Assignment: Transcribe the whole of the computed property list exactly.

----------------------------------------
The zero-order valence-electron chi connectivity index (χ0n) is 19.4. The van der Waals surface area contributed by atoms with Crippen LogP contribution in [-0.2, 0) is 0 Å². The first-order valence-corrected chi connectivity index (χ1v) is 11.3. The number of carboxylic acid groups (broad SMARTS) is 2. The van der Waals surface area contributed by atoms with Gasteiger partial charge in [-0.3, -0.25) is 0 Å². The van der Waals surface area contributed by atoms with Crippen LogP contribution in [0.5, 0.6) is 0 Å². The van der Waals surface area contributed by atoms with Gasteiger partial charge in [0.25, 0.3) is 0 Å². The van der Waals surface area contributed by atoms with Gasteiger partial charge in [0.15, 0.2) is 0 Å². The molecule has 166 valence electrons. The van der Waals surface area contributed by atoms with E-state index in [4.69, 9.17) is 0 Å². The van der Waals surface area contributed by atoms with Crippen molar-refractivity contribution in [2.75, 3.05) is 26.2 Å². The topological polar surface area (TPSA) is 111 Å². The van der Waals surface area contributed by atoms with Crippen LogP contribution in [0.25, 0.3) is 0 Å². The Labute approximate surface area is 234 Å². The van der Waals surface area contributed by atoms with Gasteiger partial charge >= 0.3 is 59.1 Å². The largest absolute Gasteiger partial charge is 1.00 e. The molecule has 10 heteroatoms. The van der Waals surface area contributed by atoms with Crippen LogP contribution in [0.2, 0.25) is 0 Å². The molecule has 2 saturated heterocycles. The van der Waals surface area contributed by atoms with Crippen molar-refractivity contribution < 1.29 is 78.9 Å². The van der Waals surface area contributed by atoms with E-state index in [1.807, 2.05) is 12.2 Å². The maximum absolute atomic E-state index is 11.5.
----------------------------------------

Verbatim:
The zero-order valence-electron chi connectivity index (χ0n) is 19.4. The van der Waals surface area contributed by atoms with Crippen LogP contribution in [-0.2, 0) is 0 Å². The first-order valence-corrected chi connectivity index (χ1v) is 11.3. The number of carboxylic acid groups (broad SMARTS) is 2. The van der Waals surface area contributed by atoms with Gasteiger partial charge in [-0.3, -0.25) is 0 Å². The van der Waals surface area contributed by atoms with Crippen LogP contribution in [0.5, 0.6) is 0 Å². The van der Waals surface area contributed by atoms with Gasteiger partial charge in [0.25, 0.3) is 0 Å². The van der Waals surface area contributed by atoms with Gasteiger partial charge in [0.15, 0.2) is 0 Å². The molecule has 166 valence electrons. The van der Waals surface area contributed by atoms with E-state index in [4.69, 9.17) is 0 Å². The van der Waals surface area contributed by atoms with Crippen molar-refractivity contribution in [2.75, 3.05) is 26.2 Å². The topological polar surface area (TPSA) is 111 Å². The van der Waals surface area contributed by atoms with Crippen LogP contribution in [0.25, 0.3) is 0 Å². The Labute approximate surface area is 234 Å². The van der Waals surface area contributed by atoms with Gasteiger partial charge >= 0.3 is 59.1 Å². The largest absolute Gasteiger partial charge is 1.00 e. The molecule has 10 heteroatoms. The van der Waals surface area contributed by atoms with Crippen LogP contribution in [0.2, 0.25) is 0 Å². The molecule has 2 saturated heterocycles. The van der Waals surface area contributed by atoms with Crippen molar-refractivity contribution < 1.29 is 78.9 Å². The van der Waals surface area contributed by atoms with E-state index in [1.807, 2.05) is 12.2 Å². The maximum absolute atomic E-state index is 11.5.